University of Cambridge researchers and Addenbrooke's Hospital patients are joining forces to trial a new drug aimed at treating Parkinson's disease.

There are currently no therapeutics to alter the progression of Parkinson's, and researchers are now exploring the link between the disease and inflammation in the brain.

UK charity Cure Parkinson's has granted funding for a clinical trial to investigate the potential of an anti-inflammatory drug called dapansutrile.

The trial is being led by Dr Caroline Williams-Gray, principal research associate at the University of Cambridge and an honorary consultant neurologist at Addenbrooke's, specialising in Parkinson's.

During the trial, 36 people with Parkinson's will be treated with dapansutrile tablets for up to 12 months.

In the early phase, the main aim will be to establish that the drug is safe in Parkinson's patients, and to determine whether it reduces inflammation in the brain.

The work is supported by the Cambridge Clinical Trials Unit and the National Institute for Healthcare and Research (NIHR) Cambridge Biomedical Research Centre.

Parkinson's symptoms include tremor, stiffness and slowness of movement, which can be accompanied by anxiety, sleep disturbance, gut symptoms, cognitive problems and dementia.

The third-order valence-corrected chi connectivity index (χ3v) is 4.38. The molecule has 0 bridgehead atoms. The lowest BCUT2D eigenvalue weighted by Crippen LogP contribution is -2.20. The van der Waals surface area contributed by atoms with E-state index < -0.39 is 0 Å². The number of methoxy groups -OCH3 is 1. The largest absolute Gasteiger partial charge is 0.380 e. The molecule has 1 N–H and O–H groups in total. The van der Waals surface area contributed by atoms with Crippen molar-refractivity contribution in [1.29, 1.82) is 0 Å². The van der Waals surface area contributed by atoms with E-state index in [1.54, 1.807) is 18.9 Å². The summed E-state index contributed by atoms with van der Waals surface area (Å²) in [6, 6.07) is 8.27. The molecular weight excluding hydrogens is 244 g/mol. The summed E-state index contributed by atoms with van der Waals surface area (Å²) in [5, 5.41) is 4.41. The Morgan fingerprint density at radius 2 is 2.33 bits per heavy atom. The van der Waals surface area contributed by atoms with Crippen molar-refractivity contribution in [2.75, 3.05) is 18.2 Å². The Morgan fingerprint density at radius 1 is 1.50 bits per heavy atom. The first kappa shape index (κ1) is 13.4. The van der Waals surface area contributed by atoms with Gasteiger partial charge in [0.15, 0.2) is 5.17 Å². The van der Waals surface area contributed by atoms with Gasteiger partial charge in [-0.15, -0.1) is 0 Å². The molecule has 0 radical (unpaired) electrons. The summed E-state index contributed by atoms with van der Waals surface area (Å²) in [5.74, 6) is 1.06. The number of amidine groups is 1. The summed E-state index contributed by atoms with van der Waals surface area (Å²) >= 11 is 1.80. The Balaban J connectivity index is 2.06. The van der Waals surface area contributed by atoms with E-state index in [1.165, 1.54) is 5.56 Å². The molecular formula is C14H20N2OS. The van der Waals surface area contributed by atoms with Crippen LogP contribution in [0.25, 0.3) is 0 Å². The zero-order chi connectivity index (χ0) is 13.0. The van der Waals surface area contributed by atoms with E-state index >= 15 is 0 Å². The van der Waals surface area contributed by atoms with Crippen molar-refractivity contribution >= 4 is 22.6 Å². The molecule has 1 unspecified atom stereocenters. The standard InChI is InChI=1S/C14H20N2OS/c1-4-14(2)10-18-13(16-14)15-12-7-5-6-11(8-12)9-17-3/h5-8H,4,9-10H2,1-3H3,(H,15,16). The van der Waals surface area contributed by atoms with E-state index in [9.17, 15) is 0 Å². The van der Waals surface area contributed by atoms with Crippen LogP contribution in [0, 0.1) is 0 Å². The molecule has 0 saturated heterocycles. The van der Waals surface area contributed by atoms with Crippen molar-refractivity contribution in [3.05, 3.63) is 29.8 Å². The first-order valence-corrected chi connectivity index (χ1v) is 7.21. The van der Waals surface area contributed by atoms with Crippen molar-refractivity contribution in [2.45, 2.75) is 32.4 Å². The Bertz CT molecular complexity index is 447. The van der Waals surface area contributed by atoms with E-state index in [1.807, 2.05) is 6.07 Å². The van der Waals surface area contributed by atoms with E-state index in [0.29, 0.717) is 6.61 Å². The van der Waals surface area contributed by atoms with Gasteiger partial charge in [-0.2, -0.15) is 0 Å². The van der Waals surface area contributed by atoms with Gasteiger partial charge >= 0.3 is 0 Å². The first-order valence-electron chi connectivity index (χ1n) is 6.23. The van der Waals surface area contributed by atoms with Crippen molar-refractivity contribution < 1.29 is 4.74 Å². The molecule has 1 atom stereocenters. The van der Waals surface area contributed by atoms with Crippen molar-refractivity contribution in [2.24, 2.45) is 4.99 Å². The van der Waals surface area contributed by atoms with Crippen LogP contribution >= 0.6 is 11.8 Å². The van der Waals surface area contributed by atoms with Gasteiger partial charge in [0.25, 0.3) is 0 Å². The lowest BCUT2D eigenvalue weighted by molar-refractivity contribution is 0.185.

Dr Williams-Gray said: "There is a pressing need for a specific treatment, such as dapansutrile, which targets the most relevant aspects of the immune activation pathway in Parkinson’s without causing general immunosuppression and leading to unwanted side effects.

"In this trial, we aim to determine dapansutrile’s safety and tolerability in people with Parkinson’s, and to establish whether the treatment can reduce inflammation in the brain.

"We will also investigate whether this results in a positive effect on clinical symptoms and disease progression."


Dapansutrile is owned by Olatec Therapeutics Inc, which is based in America and Europe, and is developing novel oral inflammation therapeutics to treat a wide range of inflammatory diseases.

Dr Simon Stott, director of research at Cure Parkinson’s said: "Professor Williams-Gray and her clinical team in Cambridge has a great deal of experience researching the role of inflammation in Parkinson’s.

"Cure Parkinson’s was delighted to facilitate this research collaboration between Olatec and Cambridge, and we are excited to be funding this important work."